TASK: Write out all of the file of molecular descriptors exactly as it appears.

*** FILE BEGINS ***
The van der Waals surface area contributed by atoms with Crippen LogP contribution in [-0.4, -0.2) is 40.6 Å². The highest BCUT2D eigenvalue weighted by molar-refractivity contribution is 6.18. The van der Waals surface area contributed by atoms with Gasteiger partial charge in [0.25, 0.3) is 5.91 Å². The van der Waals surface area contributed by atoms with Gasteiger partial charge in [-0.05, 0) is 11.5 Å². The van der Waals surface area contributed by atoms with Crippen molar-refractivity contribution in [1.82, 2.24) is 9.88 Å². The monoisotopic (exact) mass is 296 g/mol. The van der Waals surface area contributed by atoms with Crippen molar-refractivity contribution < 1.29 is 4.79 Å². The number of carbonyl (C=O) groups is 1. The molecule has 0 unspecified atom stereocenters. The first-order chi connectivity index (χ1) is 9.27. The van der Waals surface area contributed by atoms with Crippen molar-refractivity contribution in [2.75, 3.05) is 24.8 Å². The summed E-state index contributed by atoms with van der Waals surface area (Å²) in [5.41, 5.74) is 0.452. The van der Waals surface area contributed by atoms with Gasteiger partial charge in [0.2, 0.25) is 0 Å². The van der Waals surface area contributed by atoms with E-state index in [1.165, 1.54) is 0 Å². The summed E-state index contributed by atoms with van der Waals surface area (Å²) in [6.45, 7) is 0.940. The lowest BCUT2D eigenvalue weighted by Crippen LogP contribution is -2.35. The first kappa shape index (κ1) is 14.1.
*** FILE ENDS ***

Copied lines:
The van der Waals surface area contributed by atoms with Crippen LogP contribution in [-0.4, -0.2) is 40.6 Å². The highest BCUT2D eigenvalue weighted by molar-refractivity contribution is 6.18. The van der Waals surface area contributed by atoms with Gasteiger partial charge in [0.25, 0.3) is 5.91 Å². The van der Waals surface area contributed by atoms with Gasteiger partial charge in [-0.05, 0) is 11.5 Å². The van der Waals surface area contributed by atoms with Crippen molar-refractivity contribution in [1.82, 2.24) is 9.88 Å². The monoisotopic (exact) mass is 296 g/mol. The van der Waals surface area contributed by atoms with Crippen molar-refractivity contribution < 1.29 is 4.79 Å². The number of carbonyl (C=O) groups is 1. The molecule has 0 unspecified atom stereocenters. The first-order chi connectivity index (χ1) is 9.27. The van der Waals surface area contributed by atoms with Crippen molar-refractivity contribution in [2.75, 3.05) is 24.8 Å². The summed E-state index contributed by atoms with van der Waals surface area (Å²) in [5.41, 5.74) is 0.452. The van der Waals surface area contributed by atoms with Gasteiger partial charge in [0.2, 0.25) is 0 Å². The van der Waals surface area contributed by atoms with E-state index in [1.165, 1.54) is 0 Å². The summed E-state index contributed by atoms with van der Waals surface area (Å²) in [6.45, 7) is 0.940. The lowest BCUT2D eigenvalue weighted by Crippen LogP contribution is -2.35. The first kappa shape index (κ1) is 14.1.